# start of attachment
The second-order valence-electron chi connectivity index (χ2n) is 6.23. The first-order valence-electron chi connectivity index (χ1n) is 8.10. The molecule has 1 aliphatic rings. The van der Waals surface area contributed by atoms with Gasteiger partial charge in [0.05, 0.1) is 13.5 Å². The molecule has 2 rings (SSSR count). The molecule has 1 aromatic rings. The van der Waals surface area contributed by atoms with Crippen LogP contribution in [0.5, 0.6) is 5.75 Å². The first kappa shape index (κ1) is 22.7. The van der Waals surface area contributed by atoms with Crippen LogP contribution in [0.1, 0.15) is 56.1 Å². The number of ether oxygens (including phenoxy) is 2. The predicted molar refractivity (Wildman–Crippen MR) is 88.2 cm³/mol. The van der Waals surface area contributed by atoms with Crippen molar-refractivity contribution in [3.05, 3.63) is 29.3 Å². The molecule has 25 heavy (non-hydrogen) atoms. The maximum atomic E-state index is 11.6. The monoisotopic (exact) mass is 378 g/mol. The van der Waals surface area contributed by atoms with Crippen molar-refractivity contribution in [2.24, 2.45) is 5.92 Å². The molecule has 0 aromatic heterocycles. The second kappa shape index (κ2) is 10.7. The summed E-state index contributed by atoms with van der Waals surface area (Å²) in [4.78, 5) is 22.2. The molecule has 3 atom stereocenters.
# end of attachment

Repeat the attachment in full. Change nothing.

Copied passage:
The second-order valence-electron chi connectivity index (χ2n) is 6.23. The first-order valence-electron chi connectivity index (χ1n) is 8.10. The molecule has 1 aliphatic rings. The van der Waals surface area contributed by atoms with Gasteiger partial charge in [0.05, 0.1) is 13.5 Å². The molecule has 2 rings (SSSR count). The molecule has 1 aromatic rings. The van der Waals surface area contributed by atoms with Crippen LogP contribution in [0.5, 0.6) is 5.75 Å². The first kappa shape index (κ1) is 22.7. The van der Waals surface area contributed by atoms with Crippen LogP contribution in [0.1, 0.15) is 56.1 Å². The number of ether oxygens (including phenoxy) is 2. The predicted molar refractivity (Wildman–Crippen MR) is 88.2 cm³/mol. The van der Waals surface area contributed by atoms with Crippen molar-refractivity contribution in [3.05, 3.63) is 29.3 Å². The molecule has 25 heavy (non-hydrogen) atoms. The maximum atomic E-state index is 11.6. The monoisotopic (exact) mass is 378 g/mol. The van der Waals surface area contributed by atoms with Crippen molar-refractivity contribution in [2.24, 2.45) is 5.92 Å². The molecule has 0 aromatic heterocycles. The second kappa shape index (κ2) is 10.7. The summed E-state index contributed by atoms with van der Waals surface area (Å²) in [4.78, 5) is 22.2. The molecule has 3 atom stereocenters.